• leverett81 Nov 5, 2012

    It's so funny to see how people are talking about the "blacks" voting. Alot of people would like go back to the times when black people could not vote. People are always talking about black people voting for President Obama because he is black. Well, for the white people who are voting for Romney, after all of the lies and the back and forth, are you still voting for him because he is white? Black people have been voting. Some people are just paying more attention to it now because there is a black person, who is by-the-way only 50% black, running. Wake up people!!! Stop making everything about race. Get rid of the ignorance!!!

  • sweetums googoo Nov 5, 2012

    @NY
    IA and VA will go to President Obama. CO to Romney. FL who knows... (or cares...) it is all OH and PA which IMO will go blue...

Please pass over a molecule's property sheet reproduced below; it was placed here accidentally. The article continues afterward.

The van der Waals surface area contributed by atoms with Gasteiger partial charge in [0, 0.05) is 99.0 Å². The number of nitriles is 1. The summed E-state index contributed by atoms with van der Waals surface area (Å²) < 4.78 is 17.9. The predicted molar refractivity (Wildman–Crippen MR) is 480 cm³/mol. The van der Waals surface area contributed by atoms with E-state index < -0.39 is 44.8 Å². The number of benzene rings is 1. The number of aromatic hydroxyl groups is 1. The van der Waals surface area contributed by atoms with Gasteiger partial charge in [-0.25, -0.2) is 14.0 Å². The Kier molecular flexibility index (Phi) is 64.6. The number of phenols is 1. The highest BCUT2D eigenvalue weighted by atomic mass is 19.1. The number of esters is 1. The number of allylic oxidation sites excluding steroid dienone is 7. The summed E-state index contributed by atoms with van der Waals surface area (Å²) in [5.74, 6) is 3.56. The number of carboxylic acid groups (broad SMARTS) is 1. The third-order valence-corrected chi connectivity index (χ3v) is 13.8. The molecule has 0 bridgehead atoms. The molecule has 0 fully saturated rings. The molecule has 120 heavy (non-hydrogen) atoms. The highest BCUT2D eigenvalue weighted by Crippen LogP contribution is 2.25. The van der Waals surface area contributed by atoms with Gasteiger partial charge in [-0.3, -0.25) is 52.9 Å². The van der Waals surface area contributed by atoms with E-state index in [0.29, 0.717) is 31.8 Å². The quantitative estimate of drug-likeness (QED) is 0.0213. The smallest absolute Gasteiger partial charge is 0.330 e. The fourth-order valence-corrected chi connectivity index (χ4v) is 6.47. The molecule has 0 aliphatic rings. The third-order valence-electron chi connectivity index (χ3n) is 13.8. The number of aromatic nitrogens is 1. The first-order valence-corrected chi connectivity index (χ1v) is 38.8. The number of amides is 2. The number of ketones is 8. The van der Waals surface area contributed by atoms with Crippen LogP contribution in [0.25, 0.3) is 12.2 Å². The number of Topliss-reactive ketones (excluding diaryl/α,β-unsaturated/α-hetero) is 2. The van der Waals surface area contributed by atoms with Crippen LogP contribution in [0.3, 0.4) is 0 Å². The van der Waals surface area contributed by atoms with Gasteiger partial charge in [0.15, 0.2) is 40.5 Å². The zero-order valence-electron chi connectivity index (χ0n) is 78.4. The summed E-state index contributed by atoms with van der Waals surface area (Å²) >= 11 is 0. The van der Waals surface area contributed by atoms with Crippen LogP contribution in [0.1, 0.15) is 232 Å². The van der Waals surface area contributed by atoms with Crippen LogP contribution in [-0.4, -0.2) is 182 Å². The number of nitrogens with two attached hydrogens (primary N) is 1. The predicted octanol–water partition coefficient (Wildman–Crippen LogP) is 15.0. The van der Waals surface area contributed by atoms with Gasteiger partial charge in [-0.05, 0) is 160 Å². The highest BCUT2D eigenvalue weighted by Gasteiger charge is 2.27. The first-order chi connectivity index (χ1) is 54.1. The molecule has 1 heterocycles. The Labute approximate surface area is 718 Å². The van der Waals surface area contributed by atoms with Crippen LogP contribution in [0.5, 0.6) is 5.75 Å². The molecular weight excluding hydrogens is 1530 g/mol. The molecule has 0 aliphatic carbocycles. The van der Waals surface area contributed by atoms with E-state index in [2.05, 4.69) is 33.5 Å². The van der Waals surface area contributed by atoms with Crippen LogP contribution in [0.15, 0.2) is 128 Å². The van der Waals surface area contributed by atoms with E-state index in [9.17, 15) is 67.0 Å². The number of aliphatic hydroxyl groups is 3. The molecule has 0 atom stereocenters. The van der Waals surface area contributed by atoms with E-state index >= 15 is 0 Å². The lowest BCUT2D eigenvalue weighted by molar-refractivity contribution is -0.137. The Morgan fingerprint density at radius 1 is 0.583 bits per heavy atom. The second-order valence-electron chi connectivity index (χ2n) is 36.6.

• ICTrue Nov 5, 2012

    The fools have been set up for a big fall by their cohorts in the media. trying to shape opinion about the closeness of the race by over-sampling democrats has only helps to further energize Republicans. Landslide-Romney

  • NYtoNC81 Nov 5, 2012

    NCKen, do you have a source for that? I'm interested since the only place I can see that aggregates early voting is highly contradictory to that.

    I see 2,738,922 early votes cast with 47.7% D, 31.4% R and 20.9% I.

    Romney does look strong early in CO and PA though with the early voting.

  • JoCo50 at MXR Nov 5, 2012

    "It will be very interesting to see if the black voters continue to turn out in 2016 if there is no black candidate running for office...Nope thats were it will stop!!" robbyh